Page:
A new paper published by Mat White and colleagues in the journal Environment and Behavior has found that some protected and designated environments are associated with greater restoration and connectedness to nature than their equivalent non-designated environments.
The authors analysed a sample of Natural England’s Monitor of Engagement with the Natural environment dataset and found that urban and rural greenspaces and coastal environments with designated status were all associated with greater recalled restoration than locations without designated status and, urban greenspaces and coastal environments with designated status were also associated with greater connectedness to nature than locations without designated status.
‘Designation’ is a tool which is used to recognise, and in some cases protect, the environmental, scientific, and cultural importance of a place. There are two broad types of designation; first, those which are statutory and which have been designated in accordance with legislation and are typically are subject to legal protection, and second, non-statutory or local designations, these are not underpinned by legislation. The JNCC have information on the many different types of designation.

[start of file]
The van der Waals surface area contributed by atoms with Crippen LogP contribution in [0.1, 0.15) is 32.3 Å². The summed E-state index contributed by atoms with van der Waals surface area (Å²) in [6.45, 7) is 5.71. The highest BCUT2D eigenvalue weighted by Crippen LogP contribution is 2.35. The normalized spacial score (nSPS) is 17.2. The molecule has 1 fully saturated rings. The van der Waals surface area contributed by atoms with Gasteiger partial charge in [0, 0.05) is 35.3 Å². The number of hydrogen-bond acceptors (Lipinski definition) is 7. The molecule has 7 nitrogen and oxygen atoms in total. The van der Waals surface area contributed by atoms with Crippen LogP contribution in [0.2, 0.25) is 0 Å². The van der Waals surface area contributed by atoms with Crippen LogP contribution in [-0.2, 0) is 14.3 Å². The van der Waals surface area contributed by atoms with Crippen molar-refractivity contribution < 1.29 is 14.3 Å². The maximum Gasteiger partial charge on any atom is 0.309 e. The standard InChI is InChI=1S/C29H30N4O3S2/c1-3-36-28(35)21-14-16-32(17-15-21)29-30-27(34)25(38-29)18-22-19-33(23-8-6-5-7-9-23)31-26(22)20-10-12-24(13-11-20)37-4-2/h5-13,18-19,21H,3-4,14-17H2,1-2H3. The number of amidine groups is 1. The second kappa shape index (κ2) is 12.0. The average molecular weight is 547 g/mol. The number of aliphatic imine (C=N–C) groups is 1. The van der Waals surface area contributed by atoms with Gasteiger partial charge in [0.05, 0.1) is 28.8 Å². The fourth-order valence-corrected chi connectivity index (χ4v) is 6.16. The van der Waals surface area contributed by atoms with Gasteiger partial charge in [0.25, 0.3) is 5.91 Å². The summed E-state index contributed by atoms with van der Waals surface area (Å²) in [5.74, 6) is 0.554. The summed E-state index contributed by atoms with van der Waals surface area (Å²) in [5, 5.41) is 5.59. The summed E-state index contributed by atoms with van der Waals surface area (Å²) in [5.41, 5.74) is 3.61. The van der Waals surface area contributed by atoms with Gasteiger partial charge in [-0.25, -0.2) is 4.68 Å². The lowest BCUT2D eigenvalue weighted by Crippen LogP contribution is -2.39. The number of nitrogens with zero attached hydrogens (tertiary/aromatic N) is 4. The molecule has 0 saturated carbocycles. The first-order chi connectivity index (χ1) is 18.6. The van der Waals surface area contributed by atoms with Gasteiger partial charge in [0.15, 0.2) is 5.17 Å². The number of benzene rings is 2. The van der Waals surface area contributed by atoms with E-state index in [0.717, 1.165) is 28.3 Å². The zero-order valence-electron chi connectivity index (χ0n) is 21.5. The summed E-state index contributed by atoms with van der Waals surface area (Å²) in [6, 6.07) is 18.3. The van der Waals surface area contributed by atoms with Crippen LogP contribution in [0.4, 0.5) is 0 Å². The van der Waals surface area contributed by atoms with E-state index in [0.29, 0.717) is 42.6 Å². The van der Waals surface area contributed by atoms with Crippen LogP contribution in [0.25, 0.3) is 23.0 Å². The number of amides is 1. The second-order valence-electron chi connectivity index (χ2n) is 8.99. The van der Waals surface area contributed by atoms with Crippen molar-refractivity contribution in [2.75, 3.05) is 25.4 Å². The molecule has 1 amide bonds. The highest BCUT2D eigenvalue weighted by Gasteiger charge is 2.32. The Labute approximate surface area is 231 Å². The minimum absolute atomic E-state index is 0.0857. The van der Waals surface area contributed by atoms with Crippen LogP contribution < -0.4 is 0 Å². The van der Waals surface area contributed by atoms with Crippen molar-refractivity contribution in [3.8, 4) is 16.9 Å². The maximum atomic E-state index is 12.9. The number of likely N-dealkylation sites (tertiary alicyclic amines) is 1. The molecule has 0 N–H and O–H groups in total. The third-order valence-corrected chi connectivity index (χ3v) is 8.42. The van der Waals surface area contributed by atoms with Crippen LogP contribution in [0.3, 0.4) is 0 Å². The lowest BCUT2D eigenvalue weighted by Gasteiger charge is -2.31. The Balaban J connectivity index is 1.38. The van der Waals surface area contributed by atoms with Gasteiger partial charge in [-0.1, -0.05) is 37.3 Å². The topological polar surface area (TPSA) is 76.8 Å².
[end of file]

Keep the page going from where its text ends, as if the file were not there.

The team, led by Kayleigh Wyles from the University of Surrey, suggest that the findings may have implications for both future research into the health benefits of natural environments and for the management of special places:
“The different effects of particular types of nature, for example, coastal environments, coupled with the finding that PDAs are associated with greater psychological benefits, emphasize the importance of not oversimplifying natural environments. The findings also reinforce that psychological benefits are associated with visiting different types of natural settings irrespective of socioeconomic status, and this highlights the importance of making nature widely accessible. Such understanding could support the prioritization of access to, and protection of, different environments or aspects of them, now and in the future, to maintain these additional psychological benefits for visitors.”
Wyles, K. J., White, M. P., Hattam, C., Pahl, S., King, H., & Austen, M. Are Some Natural Environments More Psychologically Beneficial Than Others? The Importance of Type and Quality on Connectedness to Nature and Psychological Restoration. Environment and Behavior doi: 10.1177/0013916517738312